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December 11, 2012

Traverse City seniors post perfect scores on ACT

Pair would like to enroll at MIT

TRAVERSE CITY — Traverse City Central High School students Niki Tubacki and Mike Payne each earned the highest score possible on the ACT, the nation's chief college admissions exam.

And both shared the news with their parents in uncommon ways.

Tubacki, a senior from Mancelona, learned about her score in July while attending a summer engineering camp at the Massachusetts Institute of Technology. She sent her parents an email after she received her results.

"Not the most personal, but my mom especially was very excited," Tubacki said.

Payne, of Traverse City, couldn't have learned of his aced ACT at a better time.

He'd caused a minor traffic accident during a rainy day in April shortly after he received his score. He turned left into a fast food parking lot and another driver clipped the back of his car.

But his ACT performance gave Payne some good news to balance out the bad news he had to share with his parents.

"So it was a lucky break," he said.

The ACT contains mandatory math, science, reading, and English sections and an optional essay section. Each section is scored on a scale of 1 to 36. Sectional scores are then averaged and rounded to the nearest whole number to devise an overall score.

Payne and Tubacki each fell short of perfect scores on one section. Payne missed a couple of English questions and Tubacki a handful of math questions. But perfect scores on other portions of the standardized test left each student with a 36 overall.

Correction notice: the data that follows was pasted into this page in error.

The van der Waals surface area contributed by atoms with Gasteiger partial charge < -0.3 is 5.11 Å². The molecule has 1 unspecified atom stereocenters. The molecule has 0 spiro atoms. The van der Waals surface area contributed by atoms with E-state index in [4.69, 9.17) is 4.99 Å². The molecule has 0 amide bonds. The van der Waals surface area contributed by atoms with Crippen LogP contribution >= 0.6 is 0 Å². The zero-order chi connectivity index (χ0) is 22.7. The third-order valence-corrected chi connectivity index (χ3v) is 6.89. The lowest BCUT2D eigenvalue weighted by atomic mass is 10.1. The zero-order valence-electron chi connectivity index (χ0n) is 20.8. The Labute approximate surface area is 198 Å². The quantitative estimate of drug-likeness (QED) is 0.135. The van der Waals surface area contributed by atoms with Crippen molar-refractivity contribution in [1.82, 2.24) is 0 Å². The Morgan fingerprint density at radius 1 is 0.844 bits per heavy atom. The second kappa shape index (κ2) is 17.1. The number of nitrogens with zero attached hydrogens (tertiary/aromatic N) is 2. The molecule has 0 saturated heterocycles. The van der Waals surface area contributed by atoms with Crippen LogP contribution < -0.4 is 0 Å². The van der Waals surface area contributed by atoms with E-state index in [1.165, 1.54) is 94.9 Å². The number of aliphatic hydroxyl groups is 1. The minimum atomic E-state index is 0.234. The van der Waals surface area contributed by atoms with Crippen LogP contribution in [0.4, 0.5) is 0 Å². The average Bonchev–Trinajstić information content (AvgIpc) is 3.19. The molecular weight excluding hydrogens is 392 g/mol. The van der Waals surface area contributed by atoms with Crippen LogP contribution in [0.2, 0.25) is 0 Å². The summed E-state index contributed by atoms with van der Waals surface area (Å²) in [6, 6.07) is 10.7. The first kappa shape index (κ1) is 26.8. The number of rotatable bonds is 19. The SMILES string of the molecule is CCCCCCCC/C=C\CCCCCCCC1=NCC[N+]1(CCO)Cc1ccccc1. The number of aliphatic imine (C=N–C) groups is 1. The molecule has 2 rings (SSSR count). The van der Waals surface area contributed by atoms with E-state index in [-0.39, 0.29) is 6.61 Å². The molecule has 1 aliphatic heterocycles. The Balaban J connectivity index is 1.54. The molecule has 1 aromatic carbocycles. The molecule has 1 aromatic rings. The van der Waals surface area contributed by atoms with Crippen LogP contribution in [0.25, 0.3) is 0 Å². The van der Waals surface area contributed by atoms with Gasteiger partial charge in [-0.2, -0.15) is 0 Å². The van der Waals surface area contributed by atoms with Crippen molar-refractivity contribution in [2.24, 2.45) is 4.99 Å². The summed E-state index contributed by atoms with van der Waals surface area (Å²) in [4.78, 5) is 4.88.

The two seniors are used to academic success. Payne, a policy debate team co-captain and a cello player, tested out of Central's trigonometry class and took calculus as a sophomore.

Tubacki maintains a 4.0 grade point average while she serves on Central's student Senate, the senior class student council, and the school's National Honor Society board.

"I'm very proud of them," Central High School Principal Rick Vandermolen said. "They are students who take advantage of every opportunity in front of them and that's why they are doing so well in school."

Tubacki and Payne have turned their focus to college with graduation roughly six months away.

Both hope to attend MIT and submitted early-action applications to the East Coast university. Both also want to pursue careers in science.

Tubacki wants to major in biological engineering.

Payne said he enjoys physics but likely will study chemistry.

"It's got a lot more application to areas like manufacturing, so I think it would be easier to take a degree outside strictly research," he said.

Neither Payne nor Tubacki know whether they'll be admitted to MIT; they expect to hear from the school later this month. But both understand that working hard and doing well in high school and on the ACT helped their odds of gaining acceptance to the prestigious university.

"Do the best you can so you can get into a good college," Tubacki said. "It's four short years that can help a lot later in life."

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